Many Christians and often, entire churches or denominations, suffer a kind of “split personality” with regard to judgment and grace. It’s easy to find dueling scriptures that seemingly instruct us to be conveyors of God’s anger or His love toward sinners simultaneously. Without the illumination of the Holy Spirit, we end up swinging from one end of the judgment/grace pendulum to the other, with the extra bonus of always feeling guilty while we do.
I’m not arguing that there is not a place and time for judgment. In Matthew 7, Jesus instructs that we should not worry about a speck in our friend’s eye when there is a log in our own. He doesn’t say to forget about helping our friend. He says to first remove the log from our own eye, and only then help our friend. Please note that we are not permitted to beat our friend with the log that came out from our eye.
When my wife and I visited Israel in 2009, we stopped at a site near Capernaum, thought to be the ancient city of Chinnereth. The most interesting artifacts of the city include the collapsed stonework of a synagogue that dates back to the first few centuries of the Christian era. A large stone chair remains in the worship area, which is commonly referred to as a “judgment seat.” The judgment seat is typically elevated above other seating and is reserved for an authoritative teacher of the Law, a wealthy benefactor of the synagogue or a cheeky tourist, such as myself in the photo.
The judgment seat is exactly the image Jesus creates, as He tells His followers that the “scribes and Pharisees have seated themselves in the chair of Moses,” (Matt. 23: 2). The “chair” clearly represents the authority or “right” to judge. In verse 3, Jesus says, “So practice and obey whatever they tell you, but don’t follow their example. For they don’t practice what they teach.” Notice that Jesus makes a clear distinction between the authority and the character of the judge. We can read about the “chair of Moses” in Exodus 18, as Moses‘ father-in-law, Jethro, comes for a visit.
“The next day, Moses took his seat to hear the people’s disputes against each other. They waited before him from morning till evening. When Moses’ father-in-law saw all that Moses was doing for the people, he asked, ‘What are you really accomplishing here? Why are you trying to do all this alone while everyone stands around you from morning till evening?’ Moses replied, ‘Because the people come to me to get a ruling from God. When a dispute arises, they come to me, and I am the one who settles the case between the quarreling parties. I inform the people of God’s decrees and give them his instructions.’ ‘This is not good!’ Moses’ father-in-law exclaimed. ‘You’re going to wear yourself out—and the people, too. This job is too heavy a burden for you to handle all by yourself.’ ” (Exodus 18:13-18 NLT).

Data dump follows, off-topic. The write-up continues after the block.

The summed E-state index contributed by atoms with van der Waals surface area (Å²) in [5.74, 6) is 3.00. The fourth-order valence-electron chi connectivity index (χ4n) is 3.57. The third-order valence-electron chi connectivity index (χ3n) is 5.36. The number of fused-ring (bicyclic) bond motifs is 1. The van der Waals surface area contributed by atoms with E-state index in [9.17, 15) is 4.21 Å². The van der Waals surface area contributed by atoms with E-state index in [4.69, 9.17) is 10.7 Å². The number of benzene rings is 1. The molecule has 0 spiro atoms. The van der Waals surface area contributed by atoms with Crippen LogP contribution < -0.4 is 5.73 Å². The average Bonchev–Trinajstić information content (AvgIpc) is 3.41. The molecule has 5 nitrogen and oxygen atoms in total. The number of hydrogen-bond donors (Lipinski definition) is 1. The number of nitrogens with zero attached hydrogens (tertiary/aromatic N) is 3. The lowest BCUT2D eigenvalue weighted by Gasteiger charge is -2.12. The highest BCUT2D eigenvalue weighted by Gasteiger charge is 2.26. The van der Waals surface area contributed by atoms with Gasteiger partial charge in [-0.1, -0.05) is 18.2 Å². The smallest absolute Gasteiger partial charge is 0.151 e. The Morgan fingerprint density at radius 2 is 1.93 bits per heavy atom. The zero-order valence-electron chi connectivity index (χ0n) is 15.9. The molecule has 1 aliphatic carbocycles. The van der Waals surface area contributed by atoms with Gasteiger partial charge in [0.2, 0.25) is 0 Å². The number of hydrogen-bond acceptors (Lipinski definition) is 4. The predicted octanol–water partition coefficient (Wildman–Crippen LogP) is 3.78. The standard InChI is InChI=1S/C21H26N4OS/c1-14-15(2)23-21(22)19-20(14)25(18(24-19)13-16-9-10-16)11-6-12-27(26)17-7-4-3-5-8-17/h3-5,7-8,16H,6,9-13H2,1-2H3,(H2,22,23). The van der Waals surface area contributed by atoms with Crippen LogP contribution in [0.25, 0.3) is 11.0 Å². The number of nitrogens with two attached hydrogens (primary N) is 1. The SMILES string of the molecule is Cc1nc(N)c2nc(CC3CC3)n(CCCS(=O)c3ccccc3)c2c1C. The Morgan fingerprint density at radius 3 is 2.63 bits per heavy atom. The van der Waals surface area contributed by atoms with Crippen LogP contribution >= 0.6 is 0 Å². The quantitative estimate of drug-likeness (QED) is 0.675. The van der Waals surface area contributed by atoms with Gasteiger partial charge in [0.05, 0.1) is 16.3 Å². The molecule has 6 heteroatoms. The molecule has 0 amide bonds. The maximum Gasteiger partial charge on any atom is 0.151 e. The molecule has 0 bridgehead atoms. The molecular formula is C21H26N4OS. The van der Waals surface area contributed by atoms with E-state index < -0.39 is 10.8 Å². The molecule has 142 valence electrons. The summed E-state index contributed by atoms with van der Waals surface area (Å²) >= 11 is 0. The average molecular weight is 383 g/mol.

Jethro isn’t judging Moses, (intended irony). Jethro offers some excellent suggestions to relieve Moses’ burden. Moses immediately embraces and implements every one of Jethro’s recommendations. Though his methods needed help, Moses’ right and responsibility to judge is never in question. In the interchange between Jethro and Moses, we see some very fundamental truths regarding judgment.
- Right judgment starts with good intentions. In Exodus 18:14, Jethro asks Moses why he would spend all day sitting in judgment. Moses answers, “Because the people come to me to get a ruling from God.” (Exodus 18:13). Moses’ purpose is to serve God and help the people. Contrast this with the type of self-righteous judgment that occurs through gossip and back-biting. Self-righteous judgment does not start with good intentions; it exists only to raise the stature of the judge.
- Right judgment isn’t enjoyable. Moses is miserable and his father-in-law plainly sees it. When Jethro offers a solution, Moses acts without hesitation or debate. Contrast this with the judgment of the Pharisees. Jesus says regarding the Pharisees, “And they love to sit at the head table at banquets and in the seats of honor in the synagogues.” (Matthew 23:8). The self-righteous relish sin for its opportunity to exact judgment.